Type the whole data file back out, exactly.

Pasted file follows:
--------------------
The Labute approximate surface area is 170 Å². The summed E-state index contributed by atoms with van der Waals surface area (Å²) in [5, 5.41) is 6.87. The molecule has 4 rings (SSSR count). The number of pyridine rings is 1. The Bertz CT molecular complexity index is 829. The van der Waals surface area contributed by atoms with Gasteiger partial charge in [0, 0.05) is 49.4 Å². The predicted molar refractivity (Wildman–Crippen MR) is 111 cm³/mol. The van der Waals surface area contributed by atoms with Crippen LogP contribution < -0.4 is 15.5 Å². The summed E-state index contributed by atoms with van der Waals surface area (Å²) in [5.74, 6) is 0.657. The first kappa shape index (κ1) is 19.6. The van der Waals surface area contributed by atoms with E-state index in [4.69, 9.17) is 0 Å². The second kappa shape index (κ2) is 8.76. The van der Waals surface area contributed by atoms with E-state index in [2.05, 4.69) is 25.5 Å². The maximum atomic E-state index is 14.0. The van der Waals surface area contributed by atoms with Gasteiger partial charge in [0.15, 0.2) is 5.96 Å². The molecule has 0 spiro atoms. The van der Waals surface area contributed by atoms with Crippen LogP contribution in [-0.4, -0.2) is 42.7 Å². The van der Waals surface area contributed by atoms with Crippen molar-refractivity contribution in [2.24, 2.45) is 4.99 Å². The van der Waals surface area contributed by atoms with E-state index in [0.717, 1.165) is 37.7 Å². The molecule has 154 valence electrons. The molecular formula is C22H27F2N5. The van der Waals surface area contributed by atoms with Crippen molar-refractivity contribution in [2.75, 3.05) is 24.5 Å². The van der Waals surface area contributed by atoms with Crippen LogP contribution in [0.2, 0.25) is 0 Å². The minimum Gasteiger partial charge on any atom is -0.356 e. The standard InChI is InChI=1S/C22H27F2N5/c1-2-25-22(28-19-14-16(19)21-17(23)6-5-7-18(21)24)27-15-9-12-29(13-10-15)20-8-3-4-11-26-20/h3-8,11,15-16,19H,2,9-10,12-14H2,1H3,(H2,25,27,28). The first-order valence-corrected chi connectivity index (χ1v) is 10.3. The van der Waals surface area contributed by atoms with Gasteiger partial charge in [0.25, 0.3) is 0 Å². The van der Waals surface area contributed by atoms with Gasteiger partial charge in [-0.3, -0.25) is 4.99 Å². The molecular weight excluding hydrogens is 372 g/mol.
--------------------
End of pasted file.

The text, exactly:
The Labute approximate surface area is 170 Å². The summed E-state index contributed by atoms with van der Waals surface area (Å²) in [5, 5.41) is 6.87. The molecule has 4 rings (SSSR count). The number of pyridine rings is 1. The Bertz CT molecular complexity index is 829. The van der Waals surface area contributed by atoms with Gasteiger partial charge in [0, 0.05) is 49.4 Å². The predicted molar refractivity (Wildman–Crippen MR) is 111 cm³/mol. The van der Waals surface area contributed by atoms with Crippen LogP contribution < -0.4 is 15.5 Å². The summed E-state index contributed by atoms with van der Waals surface area (Å²) in [5.74, 6) is 0.657. The first kappa shape index (κ1) is 19.6. The van der Waals surface area contributed by atoms with E-state index in [4.69, 9.17) is 0 Å². The second kappa shape index (κ2) is 8.76. The van der Waals surface area contributed by atoms with E-state index in [2.05, 4.69) is 25.5 Å². The maximum atomic E-state index is 14.0. The van der Waals surface area contributed by atoms with Gasteiger partial charge in [0.15, 0.2) is 5.96 Å². The molecule has 0 spiro atoms. The van der Waals surface area contributed by atoms with Crippen LogP contribution in [-0.4, -0.2) is 42.7 Å². The van der Waals surface area contributed by atoms with Crippen molar-refractivity contribution in [2.24, 2.45) is 4.99 Å². The van der Waals surface area contributed by atoms with E-state index in [0.717, 1.165) is 37.7 Å². The molecule has 154 valence electrons. The molecular formula is C22H27F2N5. The van der Waals surface area contributed by atoms with Crippen molar-refractivity contribution in [2.75, 3.05) is 24.5 Å². The van der Waals surface area contributed by atoms with Crippen LogP contribution in [0.2, 0.25) is 0 Å². The minimum Gasteiger partial charge on any atom is -0.356 e. The standard InChI is InChI=1S/C22H27F2N5/c1-2-25-22(28-19-14-16(19)21-17(23)6-5-7-18(21)24)27-15-9-12-29(13-10-15)20-8-3-4-11-26-20/h3-8,11,15-16,19H,2,9-10,12-14H2,1H3,(H2,25,27,28). The first-order valence-corrected chi connectivity index (χ1v) is 10.3. The van der Waals surface area contributed by atoms with Gasteiger partial charge in [0.25, 0.3) is 0 Å². The van der Waals surface area contributed by atoms with Gasteiger partial charge in [-0.3, -0.25) is 4.99 Å². The molecular weight excluding hydrogens is 372 g/mol.